When I talk with families about adding a liberal arts college to their list of considerations, I am met with a variety of reactions:
1. A blank stare -- what the heck is liberal arts?
2. A polite smile -- the kind you give the fifth boy scout in a
week to knock on your door and ask you to
buy popcorn. This smile is also known as the "thanks but
no thanks" smile.
3. Shock. Horror. Aghast-ness. How dare I suggest such a
thing! This is my child's EDUCATION we are
talking about here.
4. Concern -- Client: "We don't really do things with the
word "liberal" in them. This is Texas."
(Just kidding with this one; I couldn't help myself.)
All levity aside, liberal arts colleges can be great options for some, but not all, students. Keep reading to learn more.
What it is: The Association of American Colleges and Universities defines a liberal arts college as
"A particular type of institution—often small, often residential—that facilitates close interaction between faculty and students, and whose curriculum is grounded in the liberal arts disciplines." A liberal arts education offers students the opportunity to earn a degree while taking a wide variety of courses. Students usually have expansive general education requirements in addition to those courses required for their major. Speaking of majors, liberal arts colleges offer plenty of majors that usually align with the classic disciplines. Check out this list of majors from Swarthmore College.
What it isn't: Liberal arts colleges do not offer "fluff" degrees, they do not require you to go on to graduate school in order to have a career of which to speak, nor are they only for students who haven't yet found their "passion." That B.A. (Bachelor of Arts) really isn't any less than a B.S. (Bachelor of Science), but that's a whole other post for another time.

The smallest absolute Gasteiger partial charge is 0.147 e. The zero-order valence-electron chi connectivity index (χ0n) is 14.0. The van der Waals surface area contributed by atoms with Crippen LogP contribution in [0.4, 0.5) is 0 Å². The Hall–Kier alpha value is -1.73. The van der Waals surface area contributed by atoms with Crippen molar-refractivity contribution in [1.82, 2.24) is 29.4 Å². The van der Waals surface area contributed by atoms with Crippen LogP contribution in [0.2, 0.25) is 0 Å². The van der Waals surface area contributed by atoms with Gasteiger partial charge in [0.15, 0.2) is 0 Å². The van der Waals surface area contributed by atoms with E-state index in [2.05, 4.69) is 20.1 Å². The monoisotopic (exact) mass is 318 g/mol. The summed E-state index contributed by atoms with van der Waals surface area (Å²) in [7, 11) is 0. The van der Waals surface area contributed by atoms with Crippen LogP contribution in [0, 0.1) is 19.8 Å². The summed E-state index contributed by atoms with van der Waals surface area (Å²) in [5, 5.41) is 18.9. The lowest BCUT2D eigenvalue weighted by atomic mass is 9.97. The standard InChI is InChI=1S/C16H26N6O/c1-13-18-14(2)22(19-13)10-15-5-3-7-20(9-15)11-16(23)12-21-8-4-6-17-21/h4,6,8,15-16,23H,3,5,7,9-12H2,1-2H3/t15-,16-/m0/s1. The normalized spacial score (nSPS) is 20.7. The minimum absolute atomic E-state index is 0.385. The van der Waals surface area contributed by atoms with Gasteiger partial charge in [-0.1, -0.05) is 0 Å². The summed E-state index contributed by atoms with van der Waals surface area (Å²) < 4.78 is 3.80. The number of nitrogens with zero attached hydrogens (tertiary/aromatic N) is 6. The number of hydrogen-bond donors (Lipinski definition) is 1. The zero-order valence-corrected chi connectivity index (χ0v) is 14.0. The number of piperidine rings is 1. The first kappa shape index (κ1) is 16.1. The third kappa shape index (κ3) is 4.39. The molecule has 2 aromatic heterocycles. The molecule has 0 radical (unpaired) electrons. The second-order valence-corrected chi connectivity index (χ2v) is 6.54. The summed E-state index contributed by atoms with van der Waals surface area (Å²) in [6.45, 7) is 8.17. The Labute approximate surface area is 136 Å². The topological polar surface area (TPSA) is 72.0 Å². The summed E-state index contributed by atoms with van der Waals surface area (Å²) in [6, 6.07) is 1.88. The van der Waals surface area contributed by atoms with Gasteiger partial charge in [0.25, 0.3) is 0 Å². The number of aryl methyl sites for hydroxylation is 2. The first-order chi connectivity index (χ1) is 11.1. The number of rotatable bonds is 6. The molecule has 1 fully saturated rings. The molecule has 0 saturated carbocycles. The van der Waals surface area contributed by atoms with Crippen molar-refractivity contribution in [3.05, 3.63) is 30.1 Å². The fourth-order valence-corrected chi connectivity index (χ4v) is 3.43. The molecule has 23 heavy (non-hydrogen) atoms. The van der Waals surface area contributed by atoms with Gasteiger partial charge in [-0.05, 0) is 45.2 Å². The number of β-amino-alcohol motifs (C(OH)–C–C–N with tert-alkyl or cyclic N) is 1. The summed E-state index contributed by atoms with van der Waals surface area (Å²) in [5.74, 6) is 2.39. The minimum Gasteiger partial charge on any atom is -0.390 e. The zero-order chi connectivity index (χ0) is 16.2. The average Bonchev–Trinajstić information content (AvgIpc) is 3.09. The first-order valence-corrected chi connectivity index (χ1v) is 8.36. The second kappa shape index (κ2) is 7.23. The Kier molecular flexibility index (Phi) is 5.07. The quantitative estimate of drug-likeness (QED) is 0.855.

Why it's cool: A liberal arts education creates a more holistically educated student. A liberal arts student will know how to write well even though he majors in biology; he will know how to run a t-test even if he majors in philosophy. You don't have to sacrifice depth for breadth with a liberal arts degree either -- you will accrue depth in your chosen field of study (i.e. your major), and you will pursue breadth through your general education course requirements (of which there are a greater number than at non-liberal arts schools). You could be taking a class on existentialism at 9am, then buzz off to physics at noon, and end the day with a class on Piaget's theories of child development, all while pursing a degree in cognitive psychology. You're going to spend more time developing good skills such as writing and learning to be a good communicator -- skills employers are most interested in.
Who it's for: Liberal arts colleges are great for students who want to go on to graduate school, this is true. But they are also great for students who want to go into business, or finance, or politics, or engineering, or the nonprofit world. If a student knows she wants to be a nurse or a teacher or enter a trade where a certification is required through schooling, liberal arts may not be the best option -- there are quicker routes to getting your degree and starting your career in these instances. For students who aren't yet sure what career path is best for them, liberal arts schools are tremendous laboratories for learning, growth, and development as they allow a student the chance to explore innumerable areas of interest before deciding on one in which to major. And remember, more than half of students change their major after they declare, something you CAN do at a liberal arts school without adding on years to the time it takes to complete your degree.
What's your take on the value of a liberal arts education? Comment below to keep the discussion going!
US News and World Report's Liberal Arts College Rankings
CBS News "5 Reasons to Attend a Liberal Arts College"
And for good measure, an opposing view: The Atlantic "How Liberal Arts Colleges are Failing America"
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